Application Exercise 7i: Universal basic income
- A universal basic income (UBI) involves the government providing a given level of income to all adults in the economy regardless of whether they are employed or unemployed. The level of the income would be high enough to enable the recipients tonight their basic needs and there would be no disincentive for individuals to work and earn incomes above the UBI.
- The doubling of the JobSeeker allowance (unemployment benefits) during 2020 from $275 per week to $550 per week ensured that recipients of JobSeeker had sufficient income to meet their basic needs. In this respect, it was similar to a UBI, but of course the additional JobSeeker payments (referred to at the time as the coronavirus supplement) where only provided to those unemployed.
- The doubling of the JobSeeker allowance created perverse incentives because there were instances where workers (particularly part-time or casual employees) chose not to work (additional hours) because they were provided with enough money to afford the lifestyle they desired at the time.
- Given that a UBI provides everyone with a basic level of income, it does indeed have the potential to reduce incentives for some people to work, full stop, or to work with the requisite level of intensity or effort. Given the trade-off between leisure and work more generally, some workers might prefer to forego some employment (or not work as hard in workplaces where there is a close connection between work and pay – e.g. sales) in search of additional leisure given that their ‘basic’ or base level of income increases. To the extent that this reduces intensity of effort at workplaces, this is likely to lead to a reduction in the amount of output from any given level of labour inputs – i.e. labour productivity falls.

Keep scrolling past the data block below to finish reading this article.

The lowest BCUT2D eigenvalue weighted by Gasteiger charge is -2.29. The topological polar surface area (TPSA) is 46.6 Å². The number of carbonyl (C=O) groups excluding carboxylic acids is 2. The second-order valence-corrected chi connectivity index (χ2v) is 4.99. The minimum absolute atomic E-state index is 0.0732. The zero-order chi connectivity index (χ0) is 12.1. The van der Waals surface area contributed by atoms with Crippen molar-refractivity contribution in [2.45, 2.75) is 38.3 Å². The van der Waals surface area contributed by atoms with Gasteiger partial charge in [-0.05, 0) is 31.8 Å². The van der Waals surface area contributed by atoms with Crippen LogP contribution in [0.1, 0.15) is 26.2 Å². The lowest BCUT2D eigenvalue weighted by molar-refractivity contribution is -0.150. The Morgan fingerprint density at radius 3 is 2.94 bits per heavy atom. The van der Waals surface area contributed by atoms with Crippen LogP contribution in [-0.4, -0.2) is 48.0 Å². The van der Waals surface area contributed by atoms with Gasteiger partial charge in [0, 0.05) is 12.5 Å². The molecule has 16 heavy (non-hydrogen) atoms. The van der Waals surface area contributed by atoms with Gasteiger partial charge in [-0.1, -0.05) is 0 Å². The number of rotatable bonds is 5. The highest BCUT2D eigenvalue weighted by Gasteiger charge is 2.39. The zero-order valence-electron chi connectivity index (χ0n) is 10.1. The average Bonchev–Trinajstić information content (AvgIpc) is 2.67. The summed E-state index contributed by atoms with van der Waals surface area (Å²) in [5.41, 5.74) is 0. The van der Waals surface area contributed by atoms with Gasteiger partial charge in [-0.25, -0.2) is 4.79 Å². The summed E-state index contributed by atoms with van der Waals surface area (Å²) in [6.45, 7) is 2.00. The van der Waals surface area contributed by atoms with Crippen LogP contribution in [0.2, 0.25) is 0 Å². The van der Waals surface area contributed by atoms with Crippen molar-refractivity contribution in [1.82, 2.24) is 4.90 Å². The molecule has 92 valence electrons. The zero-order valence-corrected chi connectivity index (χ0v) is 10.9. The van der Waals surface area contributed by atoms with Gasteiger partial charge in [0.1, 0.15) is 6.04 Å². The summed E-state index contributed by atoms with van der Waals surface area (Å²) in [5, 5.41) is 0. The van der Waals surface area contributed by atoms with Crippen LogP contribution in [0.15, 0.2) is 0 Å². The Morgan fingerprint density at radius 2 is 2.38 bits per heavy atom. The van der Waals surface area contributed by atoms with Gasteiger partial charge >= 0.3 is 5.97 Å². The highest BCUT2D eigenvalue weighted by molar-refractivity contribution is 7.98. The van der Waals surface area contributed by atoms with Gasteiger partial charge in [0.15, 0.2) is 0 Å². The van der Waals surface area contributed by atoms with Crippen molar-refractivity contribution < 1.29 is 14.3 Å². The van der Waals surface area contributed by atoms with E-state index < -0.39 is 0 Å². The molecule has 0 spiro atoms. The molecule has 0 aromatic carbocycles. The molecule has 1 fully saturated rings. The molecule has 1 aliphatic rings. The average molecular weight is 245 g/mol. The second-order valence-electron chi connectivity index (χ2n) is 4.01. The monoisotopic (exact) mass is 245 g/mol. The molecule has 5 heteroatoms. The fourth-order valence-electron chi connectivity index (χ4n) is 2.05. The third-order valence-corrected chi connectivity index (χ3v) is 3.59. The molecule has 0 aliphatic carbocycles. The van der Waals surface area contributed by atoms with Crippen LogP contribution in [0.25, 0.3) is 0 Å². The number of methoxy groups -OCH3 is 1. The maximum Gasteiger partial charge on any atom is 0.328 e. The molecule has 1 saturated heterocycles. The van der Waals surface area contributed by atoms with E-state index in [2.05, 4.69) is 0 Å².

- If the right of technological change such that more and more of our national output can be produced with fewer labour resources then it effectively frees up people to indulge more in leisure and less in employment.
- The UBI would be funded by the government who would need to either raise taxes and/or reduce other forms of expenditure. Alternatively, the government could allow the budget to move further into deficit, which leads to higher interest rates than otherwise and an increase in public debt (which impacts negatively on future living standards as the debt needs to be serviced over time and repaid in the future. Depending on how the government decides to finance or fund the UBI, on has the potential to negatively impact on the labour market as higher taxes (or interest rates) negatively impact on business investment and aggregate demand, Which reduces the derived demand for labour. In addition, it will change it to reduce the supply of labour to labour markets, exerting upward pressure on wages and the costs of production, which ultimately reduces our competitiveness, further decreasing aggregate demand, economic growth and the demand for labour and employment.